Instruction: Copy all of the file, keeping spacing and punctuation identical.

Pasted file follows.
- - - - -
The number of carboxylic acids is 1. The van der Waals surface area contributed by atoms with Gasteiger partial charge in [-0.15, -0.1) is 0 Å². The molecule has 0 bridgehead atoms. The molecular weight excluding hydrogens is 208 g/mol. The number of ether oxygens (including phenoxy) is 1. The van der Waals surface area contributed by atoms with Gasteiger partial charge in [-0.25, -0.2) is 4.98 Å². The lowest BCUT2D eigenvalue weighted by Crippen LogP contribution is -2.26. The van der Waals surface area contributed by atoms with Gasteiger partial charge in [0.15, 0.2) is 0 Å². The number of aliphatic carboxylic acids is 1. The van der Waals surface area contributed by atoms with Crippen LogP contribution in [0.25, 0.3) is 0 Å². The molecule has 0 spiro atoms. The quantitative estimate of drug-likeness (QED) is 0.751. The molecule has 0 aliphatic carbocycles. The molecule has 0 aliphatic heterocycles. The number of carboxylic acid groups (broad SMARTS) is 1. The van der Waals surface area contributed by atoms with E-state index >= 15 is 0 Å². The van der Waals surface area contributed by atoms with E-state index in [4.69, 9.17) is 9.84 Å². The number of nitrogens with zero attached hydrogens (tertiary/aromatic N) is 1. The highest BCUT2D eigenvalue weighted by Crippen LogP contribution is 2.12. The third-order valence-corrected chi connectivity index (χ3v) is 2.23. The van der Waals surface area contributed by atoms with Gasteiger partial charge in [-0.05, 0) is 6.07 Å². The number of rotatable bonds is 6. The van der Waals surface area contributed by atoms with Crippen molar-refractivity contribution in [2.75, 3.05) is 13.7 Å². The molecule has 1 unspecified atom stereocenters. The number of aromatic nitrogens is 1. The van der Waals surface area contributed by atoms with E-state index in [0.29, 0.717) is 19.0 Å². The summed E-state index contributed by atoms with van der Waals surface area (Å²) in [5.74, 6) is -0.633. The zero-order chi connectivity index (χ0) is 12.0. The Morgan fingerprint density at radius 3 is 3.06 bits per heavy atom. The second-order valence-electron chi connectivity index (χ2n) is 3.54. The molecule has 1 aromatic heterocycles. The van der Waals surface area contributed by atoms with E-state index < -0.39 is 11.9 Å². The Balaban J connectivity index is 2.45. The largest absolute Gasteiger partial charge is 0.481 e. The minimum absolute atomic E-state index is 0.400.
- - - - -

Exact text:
The number of carboxylic acids is 1. The van der Waals surface area contributed by atoms with Gasteiger partial charge in [-0.15, -0.1) is 0 Å². The molecule has 0 bridgehead atoms. The molecular weight excluding hydrogens is 208 g/mol. The number of ether oxygens (including phenoxy) is 1. The van der Waals surface area contributed by atoms with Gasteiger partial charge in [-0.25, -0.2) is 4.98 Å². The lowest BCUT2D eigenvalue weighted by Crippen LogP contribution is -2.26. The van der Waals surface area contributed by atoms with Gasteiger partial charge in [0.15, 0.2) is 0 Å². The number of aliphatic carboxylic acids is 1. The van der Waals surface area contributed by atoms with Crippen LogP contribution in [0.25, 0.3) is 0 Å². The molecule has 0 spiro atoms. The quantitative estimate of drug-likeness (QED) is 0.751. The molecule has 0 aliphatic carbocycles. The molecule has 0 aliphatic heterocycles. The number of carboxylic acid groups (broad SMARTS) is 1. The van der Waals surface area contributed by atoms with E-state index >= 15 is 0 Å². The van der Waals surface area contributed by atoms with E-state index in [4.69, 9.17) is 9.84 Å². The number of nitrogens with zero attached hydrogens (tertiary/aromatic N) is 1. The highest BCUT2D eigenvalue weighted by Crippen LogP contribution is 2.12. The third-order valence-corrected chi connectivity index (χ3v) is 2.23. The van der Waals surface area contributed by atoms with Gasteiger partial charge in [-0.05, 0) is 6.07 Å². The number of rotatable bonds is 6. The van der Waals surface area contributed by atoms with Crippen molar-refractivity contribution in [2.75, 3.05) is 13.7 Å². The molecule has 1 unspecified atom stereocenters. The number of aromatic nitrogens is 1. The van der Waals surface area contributed by atoms with E-state index in [0.29, 0.717) is 19.0 Å². The summed E-state index contributed by atoms with van der Waals surface area (Å²) in [5.74, 6) is -0.633. The zero-order chi connectivity index (χ0) is 12.0. The Morgan fingerprint density at radius 3 is 3.06 bits per heavy atom. The second-order valence-electron chi connectivity index (χ2n) is 3.54. The molecule has 1 aromatic heterocycles. The van der Waals surface area contributed by atoms with E-state index < -0.39 is 11.9 Å². The Balaban J connectivity index is 2.45. The largest absolute Gasteiger partial charge is 0.481 e. The minimum absolute atomic E-state index is 0.400.